IAS Gyan

Sansad TV & AIR Summaries


13th April, 2022


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  • Sri Lanka is going through a catastrophic economic crisis, with widespread public unrest and suffering that necessitates immediate action.


A summary of the Sri Lankan crisis

  • The massive economic crisis in Sri Lanka is thought to have a strong political undercurrent.
  • This is likely the source of people's dissatisfaction with the government of Gotabaya Rajapaksa, whose leadership has been called into doubt on the basis of accountability and credibility.
  • To deal with the public uproar, Sri Lanka's president imposed a 36-hour curfew, which many protestors refused to accept.
  • The President declared a state of emergency, which sparked more rallies and was criticised by opposition leaders. As a result, the state of emergency was lifted.
  • There are long queues for fuel, cooking gas, and other needs, as well as long periods of power outages.
  • Many officials resigned from their positions as the ruling political leadership failed to maintain the people's faith, with 41 parliamentarians leaving the ruling party's alliance.


The Crisis's Possible Causes

  • The main causes of the ongoing economic crisis, according to analysts, are economic mismanagement and a lack of realistic financial policy.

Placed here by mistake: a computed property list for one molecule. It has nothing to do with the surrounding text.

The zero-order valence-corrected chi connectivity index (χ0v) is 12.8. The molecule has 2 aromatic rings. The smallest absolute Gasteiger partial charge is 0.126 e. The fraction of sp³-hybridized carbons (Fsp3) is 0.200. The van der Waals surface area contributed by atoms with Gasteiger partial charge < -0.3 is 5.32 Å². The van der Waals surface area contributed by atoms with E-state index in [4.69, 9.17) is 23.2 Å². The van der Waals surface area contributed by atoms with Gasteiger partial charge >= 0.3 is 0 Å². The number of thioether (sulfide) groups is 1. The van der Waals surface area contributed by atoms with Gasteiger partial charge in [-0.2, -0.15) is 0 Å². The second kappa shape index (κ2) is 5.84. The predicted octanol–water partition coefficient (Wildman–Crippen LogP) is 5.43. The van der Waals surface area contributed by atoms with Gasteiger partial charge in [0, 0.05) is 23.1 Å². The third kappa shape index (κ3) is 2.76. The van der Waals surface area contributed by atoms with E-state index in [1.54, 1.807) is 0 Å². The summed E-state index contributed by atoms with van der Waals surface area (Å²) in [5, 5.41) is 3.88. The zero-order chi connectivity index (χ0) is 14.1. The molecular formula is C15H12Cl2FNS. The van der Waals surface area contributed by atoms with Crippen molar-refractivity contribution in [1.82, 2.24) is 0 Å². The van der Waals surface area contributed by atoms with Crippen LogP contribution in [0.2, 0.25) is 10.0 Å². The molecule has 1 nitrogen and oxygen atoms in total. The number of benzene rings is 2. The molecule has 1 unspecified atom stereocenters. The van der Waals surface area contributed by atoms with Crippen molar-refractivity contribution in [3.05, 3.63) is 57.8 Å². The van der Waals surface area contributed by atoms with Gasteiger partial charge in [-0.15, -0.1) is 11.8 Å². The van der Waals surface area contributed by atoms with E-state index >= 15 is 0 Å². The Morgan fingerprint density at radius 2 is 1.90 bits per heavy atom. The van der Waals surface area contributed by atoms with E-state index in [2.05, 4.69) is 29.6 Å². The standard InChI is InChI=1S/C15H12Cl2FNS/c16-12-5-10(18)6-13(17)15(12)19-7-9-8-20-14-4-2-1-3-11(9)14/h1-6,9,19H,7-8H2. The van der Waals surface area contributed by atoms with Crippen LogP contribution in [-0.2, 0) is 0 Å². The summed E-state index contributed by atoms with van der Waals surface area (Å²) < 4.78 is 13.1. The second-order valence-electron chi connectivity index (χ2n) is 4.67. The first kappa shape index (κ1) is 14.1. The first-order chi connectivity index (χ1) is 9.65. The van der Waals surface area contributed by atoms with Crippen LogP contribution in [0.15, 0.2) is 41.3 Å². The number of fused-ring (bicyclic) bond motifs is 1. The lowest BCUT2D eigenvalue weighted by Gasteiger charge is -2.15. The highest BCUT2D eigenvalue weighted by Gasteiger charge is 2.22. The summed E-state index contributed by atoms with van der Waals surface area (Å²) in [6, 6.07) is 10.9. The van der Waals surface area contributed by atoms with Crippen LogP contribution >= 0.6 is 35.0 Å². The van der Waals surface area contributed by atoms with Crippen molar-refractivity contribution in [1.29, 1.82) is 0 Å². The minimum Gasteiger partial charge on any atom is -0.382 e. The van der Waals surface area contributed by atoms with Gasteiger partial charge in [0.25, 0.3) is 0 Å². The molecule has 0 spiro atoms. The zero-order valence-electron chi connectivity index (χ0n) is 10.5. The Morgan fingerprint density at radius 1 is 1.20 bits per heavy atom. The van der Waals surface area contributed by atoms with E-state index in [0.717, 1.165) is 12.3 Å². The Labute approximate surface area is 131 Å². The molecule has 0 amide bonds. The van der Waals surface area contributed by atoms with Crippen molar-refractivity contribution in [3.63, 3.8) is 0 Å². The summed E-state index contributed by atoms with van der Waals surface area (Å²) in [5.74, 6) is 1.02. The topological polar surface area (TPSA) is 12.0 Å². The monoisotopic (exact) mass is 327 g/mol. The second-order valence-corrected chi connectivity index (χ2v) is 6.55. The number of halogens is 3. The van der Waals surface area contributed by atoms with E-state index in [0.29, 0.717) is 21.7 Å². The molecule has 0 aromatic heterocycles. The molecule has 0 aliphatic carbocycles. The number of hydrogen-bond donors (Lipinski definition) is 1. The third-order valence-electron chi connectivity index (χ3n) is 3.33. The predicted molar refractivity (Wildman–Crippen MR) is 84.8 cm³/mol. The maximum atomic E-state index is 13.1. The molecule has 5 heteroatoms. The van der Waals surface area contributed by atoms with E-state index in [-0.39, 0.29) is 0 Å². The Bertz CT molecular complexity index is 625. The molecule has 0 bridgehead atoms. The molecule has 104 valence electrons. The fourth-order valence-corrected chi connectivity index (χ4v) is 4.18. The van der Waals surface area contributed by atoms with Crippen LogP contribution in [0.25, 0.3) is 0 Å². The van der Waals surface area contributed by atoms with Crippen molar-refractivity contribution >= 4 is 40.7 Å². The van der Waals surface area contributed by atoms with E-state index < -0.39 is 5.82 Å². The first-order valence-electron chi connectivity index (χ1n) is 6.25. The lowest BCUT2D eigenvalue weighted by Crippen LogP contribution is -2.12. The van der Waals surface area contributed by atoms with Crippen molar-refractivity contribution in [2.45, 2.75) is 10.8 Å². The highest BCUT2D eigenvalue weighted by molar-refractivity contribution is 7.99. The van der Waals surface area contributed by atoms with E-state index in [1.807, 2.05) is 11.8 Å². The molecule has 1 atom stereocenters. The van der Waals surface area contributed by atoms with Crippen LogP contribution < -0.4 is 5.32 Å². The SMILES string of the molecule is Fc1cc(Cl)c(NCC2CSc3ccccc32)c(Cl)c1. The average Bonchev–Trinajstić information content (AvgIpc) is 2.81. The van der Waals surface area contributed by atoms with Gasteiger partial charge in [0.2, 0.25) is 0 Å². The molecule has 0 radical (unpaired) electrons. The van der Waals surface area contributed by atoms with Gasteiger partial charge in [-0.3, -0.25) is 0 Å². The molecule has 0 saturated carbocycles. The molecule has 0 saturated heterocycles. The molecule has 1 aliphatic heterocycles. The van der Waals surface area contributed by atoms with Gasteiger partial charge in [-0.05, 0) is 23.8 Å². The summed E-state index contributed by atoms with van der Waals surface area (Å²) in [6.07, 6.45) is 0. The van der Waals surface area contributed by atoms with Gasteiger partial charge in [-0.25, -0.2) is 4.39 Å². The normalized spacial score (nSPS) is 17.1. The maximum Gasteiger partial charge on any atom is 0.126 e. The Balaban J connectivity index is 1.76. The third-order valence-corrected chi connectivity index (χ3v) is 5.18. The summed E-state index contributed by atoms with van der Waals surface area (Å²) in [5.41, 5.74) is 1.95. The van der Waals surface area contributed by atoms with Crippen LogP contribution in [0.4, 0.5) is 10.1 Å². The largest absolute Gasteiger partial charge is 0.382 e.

• A budget shortfall, which means the country's national expenditure has surpassed its national income, as well as a current account deficit, has resulted from mismanagement.
  • Sri Lanka's foreign exchange reserves have plummeted by 70% to $2.31 billion, leaving the country unable to import basic necessities such as food and fuel.
  • Rajapaksha promised deep tax cuts during the 2019 election campaign, and their implementation has wiped off a significant portion of the GDP.
  • The pandemic also lowered the value of Sri Lanka's wealthy tourism business and remittances from overseas workers. Credit rating agencies responded by keeping the country out of international financial markets.
  • The government's decision to prohibit the use of all chemical fertilisers had an impact on the agricultural industry, resulting in a decrease in the production of vital rice crops.
  • Sri Lanka's foreign debt is dominated by international sovereign bonds, which account for $12.55 billion and are held by the Asian Development Bank (ADB), Japan, and China, among others.
  • The government has ignored the economic problem from the beginning and has refused to seek aid and guidance from IMF experts. The situation was exacerbated as oil prices skyrocketed as a result of Russia's invasion of Ukraine.

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Current Account Deficit

  • The current account accounts for the inflow and outflow of products, services, and investments into and out of a country.
  • It is a component of a country's Balance of Payments, just like the capital account, and indicates a country's foreign transactions (BOP).
  • If the value of goods and services imported exceeds the value of those exported, there is a current account deficit.